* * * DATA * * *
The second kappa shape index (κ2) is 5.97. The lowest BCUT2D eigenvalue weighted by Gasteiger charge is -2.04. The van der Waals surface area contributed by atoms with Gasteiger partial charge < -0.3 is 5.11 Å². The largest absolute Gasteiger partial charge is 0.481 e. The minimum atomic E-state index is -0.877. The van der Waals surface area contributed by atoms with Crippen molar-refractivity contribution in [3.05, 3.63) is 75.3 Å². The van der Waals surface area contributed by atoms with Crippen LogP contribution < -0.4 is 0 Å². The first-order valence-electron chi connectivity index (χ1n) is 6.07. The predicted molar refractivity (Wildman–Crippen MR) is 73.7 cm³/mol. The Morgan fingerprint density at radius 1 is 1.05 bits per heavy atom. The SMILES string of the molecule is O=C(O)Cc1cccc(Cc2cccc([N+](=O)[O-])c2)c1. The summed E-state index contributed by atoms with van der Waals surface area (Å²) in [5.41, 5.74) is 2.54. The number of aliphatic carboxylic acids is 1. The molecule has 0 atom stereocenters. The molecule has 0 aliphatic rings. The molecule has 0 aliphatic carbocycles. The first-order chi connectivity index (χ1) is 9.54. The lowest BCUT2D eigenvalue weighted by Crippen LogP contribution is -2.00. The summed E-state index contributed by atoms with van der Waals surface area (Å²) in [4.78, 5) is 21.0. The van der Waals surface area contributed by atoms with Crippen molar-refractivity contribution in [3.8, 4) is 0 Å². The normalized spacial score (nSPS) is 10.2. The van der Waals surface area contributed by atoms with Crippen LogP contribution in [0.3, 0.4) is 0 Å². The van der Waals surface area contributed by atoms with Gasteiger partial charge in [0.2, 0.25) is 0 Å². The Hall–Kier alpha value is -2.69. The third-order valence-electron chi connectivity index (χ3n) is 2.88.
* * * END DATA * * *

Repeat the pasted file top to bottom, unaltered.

The second kappa shape index (κ2) is 5.97. The lowest BCUT2D eigenvalue weighted by Gasteiger charge is -2.04. The van der Waals surface area contributed by atoms with Gasteiger partial charge < -0.3 is 5.11 Å². The largest absolute Gasteiger partial charge is 0.481 e. The minimum atomic E-state index is -0.877. The van der Waals surface area contributed by atoms with Crippen molar-refractivity contribution in [3.05, 3.63) is 75.3 Å². The van der Waals surface area contributed by atoms with Crippen LogP contribution < -0.4 is 0 Å². The first-order valence-electron chi connectivity index (χ1n) is 6.07. The predicted molar refractivity (Wildman–Crippen MR) is 73.7 cm³/mol. The Morgan fingerprint density at radius 1 is 1.05 bits per heavy atom. The SMILES string of the molecule is O=C(O)Cc1cccc(Cc2cccc([N+](=O)[O-])c2)c1. The summed E-state index contributed by atoms with van der Waals surface area (Å²) in [5.41, 5.74) is 2.54. The number of aliphatic carboxylic acids is 1. The molecule has 0 atom stereocenters. The molecule has 0 aliphatic rings. The molecule has 0 aliphatic carbocycles. The first-order chi connectivity index (χ1) is 9.54. The lowest BCUT2D eigenvalue weighted by Crippen LogP contribution is -2.00. The summed E-state index contributed by atoms with van der Waals surface area (Å²) in [4.78, 5) is 21.0. The van der Waals surface area contributed by atoms with Crippen molar-refractivity contribution in [3.8, 4) is 0 Å². The normalized spacial score (nSPS) is 10.2. The van der Waals surface area contributed by atoms with Crippen LogP contribution in [0.3, 0.4) is 0 Å². The van der Waals surface area contributed by atoms with Gasteiger partial charge in [0.2, 0.25) is 0 Å². The Hall–Kier alpha value is -2.69. The third-order valence-electron chi connectivity index (χ3n) is 2.88.